NOAA forecasters predict widespread flooding this spring, but do not expect it to be as severe or prolonged overall as the historic floods in 2019. Major to moderate flooding is likely in 23 states from the Northern Plains south to the Gulf Coast, with the most significant flood potential in parts of North Dakota, South Dakota and Minnesota.
NOAA’s Climate Prediction Center is forecasting above-average temperatures across the country this spring, as well as above-average precipitation in the central and eastern United States. Significant rainfall events could trigger flood conditions on top of already saturated soils.
“NOAA stands ready to provide timely and accurate forecasts and warnings throughout the spring,” said Neil Jacobs, Ph.D., acting NOAA administrator. “The dedicated employees of the National Weather Service continue to apply their skills and the latest technology to monitor additional rainfall, rising river levels, and the threat of severe weather to keep the public ahead of any weather hazard.”
Ongoing rainfall, highly-saturated soil and an enhanced likelihood for above-normal precipitation this spring contribute to the increased chances for flooding across the central and southeastern United States. A risk of minor flooding exists across one-third of the country.
The greatest risk for major and moderate flood conditions includes the upper and middle Mississippi River basins, the Missouri River basin and the Red River of the North. Moderate flooding is anticipated in the Ohio, Cumberland, Tennessee, and Missouri River basins, as well as the lower Mississippi River basin and its tributaries.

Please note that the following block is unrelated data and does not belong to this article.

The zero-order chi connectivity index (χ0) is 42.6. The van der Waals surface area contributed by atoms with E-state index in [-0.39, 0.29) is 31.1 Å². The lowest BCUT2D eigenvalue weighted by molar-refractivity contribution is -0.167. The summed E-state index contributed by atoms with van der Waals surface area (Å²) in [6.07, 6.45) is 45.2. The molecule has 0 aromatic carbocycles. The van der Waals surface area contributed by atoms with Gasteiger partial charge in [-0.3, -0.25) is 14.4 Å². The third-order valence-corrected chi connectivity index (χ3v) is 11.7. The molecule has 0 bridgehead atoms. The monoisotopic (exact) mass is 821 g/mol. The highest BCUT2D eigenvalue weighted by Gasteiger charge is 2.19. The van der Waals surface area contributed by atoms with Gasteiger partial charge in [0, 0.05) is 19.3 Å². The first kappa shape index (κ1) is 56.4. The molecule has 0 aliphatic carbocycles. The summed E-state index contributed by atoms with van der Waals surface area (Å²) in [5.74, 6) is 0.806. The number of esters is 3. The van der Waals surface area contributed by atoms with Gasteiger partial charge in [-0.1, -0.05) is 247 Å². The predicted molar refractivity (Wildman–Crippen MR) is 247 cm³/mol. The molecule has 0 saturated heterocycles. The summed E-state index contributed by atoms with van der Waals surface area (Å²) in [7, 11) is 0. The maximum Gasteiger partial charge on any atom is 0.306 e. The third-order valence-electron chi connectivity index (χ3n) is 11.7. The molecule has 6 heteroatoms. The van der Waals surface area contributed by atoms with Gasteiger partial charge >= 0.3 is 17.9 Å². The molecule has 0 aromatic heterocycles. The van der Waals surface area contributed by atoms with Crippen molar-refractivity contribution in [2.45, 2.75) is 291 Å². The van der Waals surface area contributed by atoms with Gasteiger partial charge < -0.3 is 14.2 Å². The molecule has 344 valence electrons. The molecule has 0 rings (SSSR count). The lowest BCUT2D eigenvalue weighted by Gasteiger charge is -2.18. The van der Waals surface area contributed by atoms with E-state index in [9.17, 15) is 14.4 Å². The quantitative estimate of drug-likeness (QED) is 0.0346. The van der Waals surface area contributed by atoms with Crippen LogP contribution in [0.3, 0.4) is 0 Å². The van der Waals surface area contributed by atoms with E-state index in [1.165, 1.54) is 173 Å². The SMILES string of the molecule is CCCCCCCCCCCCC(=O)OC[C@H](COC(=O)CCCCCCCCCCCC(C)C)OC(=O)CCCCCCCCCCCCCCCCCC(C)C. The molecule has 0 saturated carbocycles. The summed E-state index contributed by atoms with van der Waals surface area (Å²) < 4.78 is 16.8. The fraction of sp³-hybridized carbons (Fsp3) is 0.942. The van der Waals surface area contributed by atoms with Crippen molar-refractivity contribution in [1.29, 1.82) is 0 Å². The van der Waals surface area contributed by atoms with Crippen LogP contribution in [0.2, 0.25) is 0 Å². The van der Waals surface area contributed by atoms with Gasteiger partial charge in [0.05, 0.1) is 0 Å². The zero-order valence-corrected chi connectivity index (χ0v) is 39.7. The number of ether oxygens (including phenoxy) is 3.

“Nearly every day, dangerous flooding occurs somewhere in the United States and widespread flooding is in the forecast for many states in the months ahead,” said Ed Clark, director of NOAA’s National Water Center in Tuscaloosa, Alabama. “Working with our partners across the National Weather Service we provide the best available forecast products to enhance resilience in communities at greatest risk.”
With soil moisture already at high levels across much of the central U.S., and many rivers running high in the central and eastern U.S., any heavy local rainfall could trigger flooding in these high-risk areas. The flood risk outlook is based on an integrated evaluation of a number of factors, including current conditions of snowpack, drought, soil moisture, frost depth, streamflow and precipitation.
“People depend on the National Weather Service’s river forecasts, and the accurate and timely streamflow data from more than 8,400 streamgages operated by the U.S. Geological Survey throughout the country play an integral part in making those forecasts,” said Bob Holmes, Jr., Ph.D, USGS National Flood Coordinator. “These streamgages report information like when streams have reached flood stage or even when they break streamflow records. That kind of data allows the National Weather Service to bring the best science to bear for their forecasts.”